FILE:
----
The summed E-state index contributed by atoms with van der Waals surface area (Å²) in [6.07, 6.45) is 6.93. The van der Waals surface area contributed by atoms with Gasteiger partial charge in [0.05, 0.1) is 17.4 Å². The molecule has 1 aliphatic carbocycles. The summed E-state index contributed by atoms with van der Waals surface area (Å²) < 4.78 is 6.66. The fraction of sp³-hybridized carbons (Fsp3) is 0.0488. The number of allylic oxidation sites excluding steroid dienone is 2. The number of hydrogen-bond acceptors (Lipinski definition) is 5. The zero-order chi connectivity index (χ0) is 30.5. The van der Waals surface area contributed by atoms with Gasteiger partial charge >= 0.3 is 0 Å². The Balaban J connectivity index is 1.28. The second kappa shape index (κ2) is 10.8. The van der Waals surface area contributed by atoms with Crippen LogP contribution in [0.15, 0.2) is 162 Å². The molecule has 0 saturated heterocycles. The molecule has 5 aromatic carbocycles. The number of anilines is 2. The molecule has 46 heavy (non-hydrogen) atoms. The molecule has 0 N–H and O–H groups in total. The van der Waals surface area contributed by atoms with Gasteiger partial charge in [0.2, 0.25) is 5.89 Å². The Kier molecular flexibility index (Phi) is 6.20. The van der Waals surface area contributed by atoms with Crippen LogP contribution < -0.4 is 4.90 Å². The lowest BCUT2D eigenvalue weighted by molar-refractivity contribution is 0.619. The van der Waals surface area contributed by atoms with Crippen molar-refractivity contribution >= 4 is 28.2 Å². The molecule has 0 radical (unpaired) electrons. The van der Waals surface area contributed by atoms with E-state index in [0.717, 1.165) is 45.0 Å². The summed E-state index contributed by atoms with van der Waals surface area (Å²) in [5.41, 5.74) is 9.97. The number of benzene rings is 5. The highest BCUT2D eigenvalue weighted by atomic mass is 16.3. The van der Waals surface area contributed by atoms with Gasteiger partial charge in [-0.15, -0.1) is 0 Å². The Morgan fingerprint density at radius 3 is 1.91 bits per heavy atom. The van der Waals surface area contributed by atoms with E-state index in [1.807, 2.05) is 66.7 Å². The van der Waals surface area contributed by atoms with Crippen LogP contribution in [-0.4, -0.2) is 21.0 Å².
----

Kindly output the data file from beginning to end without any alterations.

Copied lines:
The summed E-state index contributed by atoms with van der Waals surface area (Å²) in [6.07, 6.45) is 6.93. The van der Waals surface area contributed by atoms with Gasteiger partial charge in [0.05, 0.1) is 17.4 Å². The molecule has 1 aliphatic carbocycles. The summed E-state index contributed by atoms with van der Waals surface area (Å²) < 4.78 is 6.66. The fraction of sp³-hybridized carbons (Fsp3) is 0.0488. The number of allylic oxidation sites excluding steroid dienone is 2. The number of hydrogen-bond acceptors (Lipinski definition) is 5. The zero-order chi connectivity index (χ0) is 30.5. The van der Waals surface area contributed by atoms with Gasteiger partial charge >= 0.3 is 0 Å². The Balaban J connectivity index is 1.28. The second kappa shape index (κ2) is 10.8. The van der Waals surface area contributed by atoms with Crippen LogP contribution in [0.15, 0.2) is 162 Å². The molecule has 0 saturated heterocycles. The molecule has 5 aromatic carbocycles. The number of anilines is 2. The molecule has 46 heavy (non-hydrogen) atoms. The molecule has 0 N–H and O–H groups in total. The van der Waals surface area contributed by atoms with Gasteiger partial charge in [0.2, 0.25) is 5.89 Å². The Kier molecular flexibility index (Phi) is 6.20. The van der Waals surface area contributed by atoms with Crippen LogP contribution < -0.4 is 4.90 Å². The lowest BCUT2D eigenvalue weighted by molar-refractivity contribution is 0.619. The van der Waals surface area contributed by atoms with Crippen molar-refractivity contribution >= 4 is 28.2 Å². The molecule has 0 radical (unpaired) electrons. The van der Waals surface area contributed by atoms with E-state index in [0.717, 1.165) is 45.0 Å². The summed E-state index contributed by atoms with van der Waals surface area (Å²) in [5.41, 5.74) is 9.97. The number of benzene rings is 5. The highest BCUT2D eigenvalue weighted by atomic mass is 16.3. The van der Waals surface area contributed by atoms with Gasteiger partial charge in [-0.15, -0.1) is 0 Å². The Morgan fingerprint density at radius 3 is 1.91 bits per heavy atom. The van der Waals surface area contributed by atoms with E-state index in [1.807, 2.05) is 66.7 Å². The van der Waals surface area contributed by atoms with Crippen LogP contribution in [-0.4, -0.2) is 21.0 Å².